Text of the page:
Tuesday, March 13, 2018

Tips on How to Write a Great Book Review

With the boom in book publishing, the availability of diverse kid lit, and the soaring popularity of reading devices like the Kindle, the average parent is often spoilt for choice when it comes to buying quality books for their children. A well-written book review is key to helping someone make a decision on whether they want to buy a book or not. So naturally, it is critical to cover all the important points while writing one. Here are some tips on how to write a good book review.

Don’t summarize the story
This seems to be the most common mistake people make while writing reviews. Very often, especially in children’s books, the stories are so short that summarizing them tends to give away the entire story. The element of surprise still needs to be there for the reader once they buy the book – also, people may not want to buy a book if they know the what happens in the end! Instead, mention in a line or two the premise of the story.  For instance, if you were to review the book Monkeys on a Fast, you would say something along the lines of, “A determined monkey chieftain tries to get his tribe of monkeys to diet in this hilarious story – this story is as much a children’s book as it is a glimpse into the common grown-up preoccupation with resisting carbs”.

Mention other key aspects
Write about other aspects of the book that stood out to you that a reader would not be able to tell just by looking at the thumbnail image of the book’s cover on an online retail store. Did you like the illustrations? Were they done realistically, or does the artist exaggerate the characters for comic effect? What was the typography like? Was it easily readable or a font that looked fancy but was not legible?  Does the font change colour depending on what is being said, and does this help or hinder the reading experience? And is it done with a specific pattern or does it appear to be random? For example, in a review of our book Farmer Falgu Goes to The Market, Kirkus Reviews writes, “…the concise onomatopoeic sounds are in bigger and colour-coded type, which provides additional emphasis and is perfect for read-alouds.”
What is the price point like? Is it too expensive or good value for money? Is it the author or illustrator's debut book? If so, it is worth mentioning that.
If the book is a part of a series, it would be a good idea to mention this as well.

What sets the book apart?
What does this book have that most other books out in today’s market do not? Is there a disabled character in it? Is he or she portrayed with sensitivity yet without being patronizing? Is there a character from a minority community that is not usually represented in children’s literature? Does the story deal with any topics that are taboo in society?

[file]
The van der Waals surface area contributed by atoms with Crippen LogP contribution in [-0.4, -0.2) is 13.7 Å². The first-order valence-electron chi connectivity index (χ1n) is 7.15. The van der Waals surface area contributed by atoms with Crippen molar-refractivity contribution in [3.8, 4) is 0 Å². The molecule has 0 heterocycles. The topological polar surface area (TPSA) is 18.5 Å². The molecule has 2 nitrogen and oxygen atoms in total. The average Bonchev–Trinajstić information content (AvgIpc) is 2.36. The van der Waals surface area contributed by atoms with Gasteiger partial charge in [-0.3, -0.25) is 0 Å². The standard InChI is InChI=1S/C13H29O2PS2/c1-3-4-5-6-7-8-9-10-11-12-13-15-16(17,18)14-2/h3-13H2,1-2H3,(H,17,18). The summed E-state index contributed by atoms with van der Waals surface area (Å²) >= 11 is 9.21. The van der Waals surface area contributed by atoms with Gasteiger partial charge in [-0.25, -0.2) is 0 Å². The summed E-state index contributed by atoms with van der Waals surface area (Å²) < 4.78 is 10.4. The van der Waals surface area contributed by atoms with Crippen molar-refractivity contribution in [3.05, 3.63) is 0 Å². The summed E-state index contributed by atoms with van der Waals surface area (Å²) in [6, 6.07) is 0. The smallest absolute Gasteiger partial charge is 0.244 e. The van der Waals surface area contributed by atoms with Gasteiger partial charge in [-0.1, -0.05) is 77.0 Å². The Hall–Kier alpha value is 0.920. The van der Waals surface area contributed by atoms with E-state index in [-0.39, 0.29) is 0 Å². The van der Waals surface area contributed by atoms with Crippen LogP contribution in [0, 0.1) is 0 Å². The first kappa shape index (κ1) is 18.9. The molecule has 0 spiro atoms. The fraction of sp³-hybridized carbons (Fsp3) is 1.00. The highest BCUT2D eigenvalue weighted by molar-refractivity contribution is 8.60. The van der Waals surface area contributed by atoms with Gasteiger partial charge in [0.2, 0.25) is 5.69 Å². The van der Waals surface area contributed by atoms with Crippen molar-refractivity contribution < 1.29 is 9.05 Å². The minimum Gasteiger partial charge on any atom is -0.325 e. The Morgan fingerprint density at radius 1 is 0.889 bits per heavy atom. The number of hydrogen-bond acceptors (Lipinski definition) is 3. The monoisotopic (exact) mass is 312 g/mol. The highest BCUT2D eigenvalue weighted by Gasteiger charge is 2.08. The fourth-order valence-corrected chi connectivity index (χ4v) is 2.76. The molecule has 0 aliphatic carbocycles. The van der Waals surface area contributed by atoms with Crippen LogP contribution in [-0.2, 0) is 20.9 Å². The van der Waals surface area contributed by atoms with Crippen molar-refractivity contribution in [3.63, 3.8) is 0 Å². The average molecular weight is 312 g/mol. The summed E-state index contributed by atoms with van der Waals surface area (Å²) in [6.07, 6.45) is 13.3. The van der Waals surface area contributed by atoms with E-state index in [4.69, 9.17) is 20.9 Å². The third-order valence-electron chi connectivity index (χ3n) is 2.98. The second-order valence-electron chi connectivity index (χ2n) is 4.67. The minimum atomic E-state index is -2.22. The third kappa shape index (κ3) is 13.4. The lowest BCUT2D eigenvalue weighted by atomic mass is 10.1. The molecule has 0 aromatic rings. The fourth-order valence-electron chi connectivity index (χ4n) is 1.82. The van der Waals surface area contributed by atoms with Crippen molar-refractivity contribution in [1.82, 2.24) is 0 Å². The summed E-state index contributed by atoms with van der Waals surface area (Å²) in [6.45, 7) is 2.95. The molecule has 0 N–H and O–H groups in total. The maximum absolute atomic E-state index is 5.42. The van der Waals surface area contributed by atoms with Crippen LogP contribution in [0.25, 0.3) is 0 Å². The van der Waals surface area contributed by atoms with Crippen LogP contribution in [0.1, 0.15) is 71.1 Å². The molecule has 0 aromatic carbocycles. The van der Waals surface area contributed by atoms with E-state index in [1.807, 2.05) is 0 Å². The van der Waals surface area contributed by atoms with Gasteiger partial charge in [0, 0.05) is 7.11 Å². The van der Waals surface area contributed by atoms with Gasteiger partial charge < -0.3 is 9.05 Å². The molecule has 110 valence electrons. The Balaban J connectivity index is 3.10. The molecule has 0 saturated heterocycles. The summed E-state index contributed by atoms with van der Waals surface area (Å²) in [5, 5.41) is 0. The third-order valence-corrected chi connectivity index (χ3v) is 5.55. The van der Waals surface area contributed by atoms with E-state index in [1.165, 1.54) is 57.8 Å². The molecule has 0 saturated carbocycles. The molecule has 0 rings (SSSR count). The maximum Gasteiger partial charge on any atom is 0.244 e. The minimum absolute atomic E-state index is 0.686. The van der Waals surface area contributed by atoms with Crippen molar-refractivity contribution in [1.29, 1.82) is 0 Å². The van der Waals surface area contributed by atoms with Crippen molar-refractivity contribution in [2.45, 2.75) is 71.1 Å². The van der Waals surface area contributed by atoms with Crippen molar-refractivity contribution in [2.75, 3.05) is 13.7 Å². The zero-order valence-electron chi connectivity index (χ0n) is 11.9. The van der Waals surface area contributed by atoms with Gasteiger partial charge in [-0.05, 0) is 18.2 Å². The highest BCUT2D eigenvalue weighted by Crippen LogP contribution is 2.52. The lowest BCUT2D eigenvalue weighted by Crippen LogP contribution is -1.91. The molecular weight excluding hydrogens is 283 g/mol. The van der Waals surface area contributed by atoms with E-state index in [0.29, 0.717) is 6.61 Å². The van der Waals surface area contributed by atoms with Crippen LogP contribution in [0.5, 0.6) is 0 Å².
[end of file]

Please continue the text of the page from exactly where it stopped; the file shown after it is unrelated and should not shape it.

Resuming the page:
Talk about the book’s cover
Was it eye-catching enough to make you want to pick it up and read it? Yes, like mentioned in the above paragraph, a book’s cover would be visible to anyone who sees the book in an online retail shop. But you have the added benefit of having read the story, so you can judge the cover based on that. Does it give you an idea about the tone or mood of the story? Is it a fitting cover or does it give a skewed idea about what the book is about? Is it a hardback or a paperback? In rare cases some books have two covers if it is a two-way book. Mention this and how the covers differ from each other. 

The writing
Naturally, one of the most important parts of any book. But rather than describe the writing as ‘good’, ‘bad’ or ‘marvellous’, elaborate on what you enjoyed about the writing. Does the story flow well or does it have random jumps to different scenes? Is it written in prose or in verse? Does the level match the age group it is targeted at or is it far too simple or far too advanced?

Avoid superlatives
And lastly, try to avoid saying things like ‘this is my favourite book’. A person reading your review would not know what kinds of books you like or what your taste in books is for it to be your favourite book. Describe what you like about the book instead. For instance, “…the watercolours that are mostly in pastel shades lend the illustrations a gentle, peaceful quality.” If it is your favourite story, you can make it a starred review, or give it 5 stars on 5, rather than explicitly say so.